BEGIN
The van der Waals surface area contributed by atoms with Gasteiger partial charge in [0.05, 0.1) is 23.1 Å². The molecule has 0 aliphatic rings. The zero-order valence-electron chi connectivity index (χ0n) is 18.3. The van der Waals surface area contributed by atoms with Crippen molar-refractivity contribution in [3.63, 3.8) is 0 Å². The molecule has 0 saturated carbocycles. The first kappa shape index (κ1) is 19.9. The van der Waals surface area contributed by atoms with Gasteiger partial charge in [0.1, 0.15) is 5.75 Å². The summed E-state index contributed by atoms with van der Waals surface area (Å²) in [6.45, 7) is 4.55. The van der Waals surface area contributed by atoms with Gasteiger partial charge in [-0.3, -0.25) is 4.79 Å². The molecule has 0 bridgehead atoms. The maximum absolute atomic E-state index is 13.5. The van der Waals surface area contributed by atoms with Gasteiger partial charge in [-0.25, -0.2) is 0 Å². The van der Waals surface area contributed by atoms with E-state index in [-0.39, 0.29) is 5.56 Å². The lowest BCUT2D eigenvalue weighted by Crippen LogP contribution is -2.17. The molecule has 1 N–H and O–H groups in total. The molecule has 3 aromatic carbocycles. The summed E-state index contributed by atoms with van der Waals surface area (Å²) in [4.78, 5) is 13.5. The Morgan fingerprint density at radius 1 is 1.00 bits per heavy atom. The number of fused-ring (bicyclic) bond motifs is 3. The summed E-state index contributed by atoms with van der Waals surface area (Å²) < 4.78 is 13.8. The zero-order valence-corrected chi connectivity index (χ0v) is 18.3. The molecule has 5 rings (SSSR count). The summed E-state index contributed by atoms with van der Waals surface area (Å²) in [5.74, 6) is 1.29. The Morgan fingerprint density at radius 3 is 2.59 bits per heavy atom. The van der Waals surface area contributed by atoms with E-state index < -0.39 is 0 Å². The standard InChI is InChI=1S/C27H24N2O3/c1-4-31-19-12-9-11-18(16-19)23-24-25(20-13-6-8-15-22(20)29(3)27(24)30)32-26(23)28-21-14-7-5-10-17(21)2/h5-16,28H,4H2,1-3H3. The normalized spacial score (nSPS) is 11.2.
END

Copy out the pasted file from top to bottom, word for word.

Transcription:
The van der Waals surface area contributed by atoms with Gasteiger partial charge in [0.05, 0.1) is 23.1 Å². The molecule has 0 aliphatic rings. The zero-order valence-electron chi connectivity index (χ0n) is 18.3. The van der Waals surface area contributed by atoms with Crippen molar-refractivity contribution in [3.63, 3.8) is 0 Å². The molecule has 0 saturated carbocycles. The first kappa shape index (κ1) is 19.9. The van der Waals surface area contributed by atoms with Gasteiger partial charge in [0.1, 0.15) is 5.75 Å². The summed E-state index contributed by atoms with van der Waals surface area (Å²) in [6.45, 7) is 4.55. The van der Waals surface area contributed by atoms with Gasteiger partial charge in [-0.3, -0.25) is 4.79 Å². The molecule has 0 bridgehead atoms. The maximum absolute atomic E-state index is 13.5. The van der Waals surface area contributed by atoms with Gasteiger partial charge in [-0.25, -0.2) is 0 Å². The van der Waals surface area contributed by atoms with E-state index in [-0.39, 0.29) is 5.56 Å². The lowest BCUT2D eigenvalue weighted by Crippen LogP contribution is -2.17. The molecule has 1 N–H and O–H groups in total. The molecule has 3 aromatic carbocycles. The summed E-state index contributed by atoms with van der Waals surface area (Å²) in [4.78, 5) is 13.5. The Morgan fingerprint density at radius 1 is 1.00 bits per heavy atom. The number of fused-ring (bicyclic) bond motifs is 3. The summed E-state index contributed by atoms with van der Waals surface area (Å²) < 4.78 is 13.8. The zero-order valence-corrected chi connectivity index (χ0v) is 18.3. The molecule has 5 rings (SSSR count). The summed E-state index contributed by atoms with van der Waals surface area (Å²) in [5.74, 6) is 1.29. The Morgan fingerprint density at radius 3 is 2.59 bits per heavy atom. The van der Waals surface area contributed by atoms with E-state index < -0.39 is 0 Å². The standard InChI is InChI=1S/C27H24N2O3/c1-4-31-19-12-9-11-18(16-19)23-24-25(20-13-6-8-15-22(20)29(3)27(24)30)32-26(23)28-21-14-7-5-10-17(21)2/h5-16,28H,4H2,1-3H3. The normalized spacial score (nSPS) is 11.2.